Ten Arguments for Justification from Eternity
Peter L. Meney | Added: Dec 13, 2006 | Category: Theology
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When free-will preachers offer salvation to all they invite an act of faith on the part of the sinner and a life changing ‘decision for Christ’. They deny the sovereign choice of God in salvation, ignore the everlasting covenant of grace and contradict the clear testimony of scripture that the elect are justified from eternity. Here are ten arguments to show such preachers that God’s chosen people are not merely saved by grace in time but accepted in Christ from everlasting.
1. Justification is an act of the eternal God
Justification is the imputation of Christ’s righteousness to those who have none of their own. It is pronouncing a person righteous, according to law, as though he had never sinned. John Gill sees justification as ‘an act of God’s grace, whereby he clears his people from sin, discharges them from condemnation, and reckons and accounts them righteous for the sake of Christ’s righteousness, which he has accepted of and imputes unto them.’
Justification is an act which begins and ends in God and takes place outside of time. It is an immanent, internal act, initiated in the eternal will of God, acceptable to His grace and justice, consistent with His love, conducive to His glory. All this God ‘purposed in himself’ (Ephesians 1:9).
2. Christ our eternal Mediator
The mediatorial office of Christ requires that He be mediator between God and some other party. The offices of Christ regarding His saving, substitutionary and representative work could only exist if the elect were, by God, considered and viewed in Christ from eternity.
If God sees His elect in Christ from all eternity, as He does — does He view them as condemned, guilty sinners or holy, justified saints? The answer is self-evident. The elect are in Christ, ‘In whom’, writes Paul, ‘we have obtained an inheritance’ (Ephesians 1:11).
3. Christ our eternal Surety
Hebrews tells us that Jesus became surety of a better testament or covenant (Hebrews 7:22). A surety approaches one party on behalf of another. When Christ as a surety engaged with His Father for the elect from everlasting, they were justified, i.e. they were declared righteous and Christ took on their obligations.
Gill says, when ‘Christ drew nigh to his Father in the council of peace, and undertook to be the Saviour and Redeemer of his people he substituted himself in their place and stead; he interposed between the creditor and the debtor, and became surety for the payment of the debts of the latter, and so stood engaged for them, and in their room’.
4. All spiritual blessings
Justification is a spiritual blessing, ‘It is God that justifieth’ (Romans 8:33). By an eternal act of God the elect were spiritually blessed in Christ within the everlasting covenant. The elect were blessed ‘with all spiritual blessings’ in Christ before the foundation of the world (Ephesians 1:3-4).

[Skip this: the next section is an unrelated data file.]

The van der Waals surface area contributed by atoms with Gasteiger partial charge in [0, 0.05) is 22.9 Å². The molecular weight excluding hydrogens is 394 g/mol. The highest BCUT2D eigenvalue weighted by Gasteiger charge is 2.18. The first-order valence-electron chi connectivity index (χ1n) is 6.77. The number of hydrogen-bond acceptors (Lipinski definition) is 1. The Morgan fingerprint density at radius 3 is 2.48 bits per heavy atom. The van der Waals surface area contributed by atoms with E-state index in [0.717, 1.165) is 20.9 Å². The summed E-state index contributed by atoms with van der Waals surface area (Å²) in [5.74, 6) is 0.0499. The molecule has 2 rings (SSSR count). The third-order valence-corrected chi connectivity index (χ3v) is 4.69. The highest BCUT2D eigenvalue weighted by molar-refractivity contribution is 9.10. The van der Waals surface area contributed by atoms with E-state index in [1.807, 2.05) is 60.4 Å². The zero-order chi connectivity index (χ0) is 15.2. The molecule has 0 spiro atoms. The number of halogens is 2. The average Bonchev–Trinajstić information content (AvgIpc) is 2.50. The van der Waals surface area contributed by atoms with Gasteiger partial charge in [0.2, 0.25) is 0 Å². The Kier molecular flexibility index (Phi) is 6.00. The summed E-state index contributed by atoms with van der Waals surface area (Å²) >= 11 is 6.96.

5. The punishment for sin
God decreed not to punish sin in His people but in His Son, the Lamb slain from the foundation of the world. His decree to punish sin in His Son, who became sin for us, includes also His will to impute sin to Him. Equally, the Father’s purpose not to punish sin in His elect takes in His will not to impute it to them, and is their justification from all sin in His sight (Romans 4:6-8).
6. Justification prior to the cross
Christ’s sin-bearing was in the eye of God from eternity. The patriarchs were justified during their lives but before the time of Christ’s death by being declared righteous on account of the future shed blood of their Redeemer (Job 19:25). Since God has Christ’s atoning work ever before His eyes it is clear that those atoned are also always before God’s eyes. The elect are justified from eternity.
7. Justified when ungodly
The elect are justified whilst ungodly (Romans 4:5), which means before belief and before the presence of personal faith. Justification then, does not hinge upon a sinner’s obedience or personal faith. Rather a sinner is justified upon the ground of the perfect righteousness of Jesus Christ, which is eternal, and its imputation in the settled purpose of God.
8. The nature of justification
The nature of justification, requires nothing to be done on the part of the justified:
It is an act of God’s free grace (Romans 3:24).
It is a single, comprehensive work for all the elect of God for ever.
It is a complete act for every individual child of God, the elect are never partially justified. There is no gradation or degrees of justification.
It is an equal act for all the elect – no one is more or less justified than another.
It is irreversible – once justified, always justified.
9. Justification apart from faith
Justification does not require the instrument of faith: the elect who die in infancy have not exercised faith or fulfilled the act of believing, yet they are justified. The grace of God is the ultimate cause of justification, not the faith of those justified.
10. Faith flows from justification
The righteousness of Christ is given to sinners so that faith and repentance might ensue. Justification is the cause of faith and faith is the effect of justification. The cleansing blood and perfect righteousness of Christ is the efficient cause of our justification. The faith of the elect is the instrument, or means, by which they apprehend justification and is the free gift of God in Christ (Ephesians 2:8).
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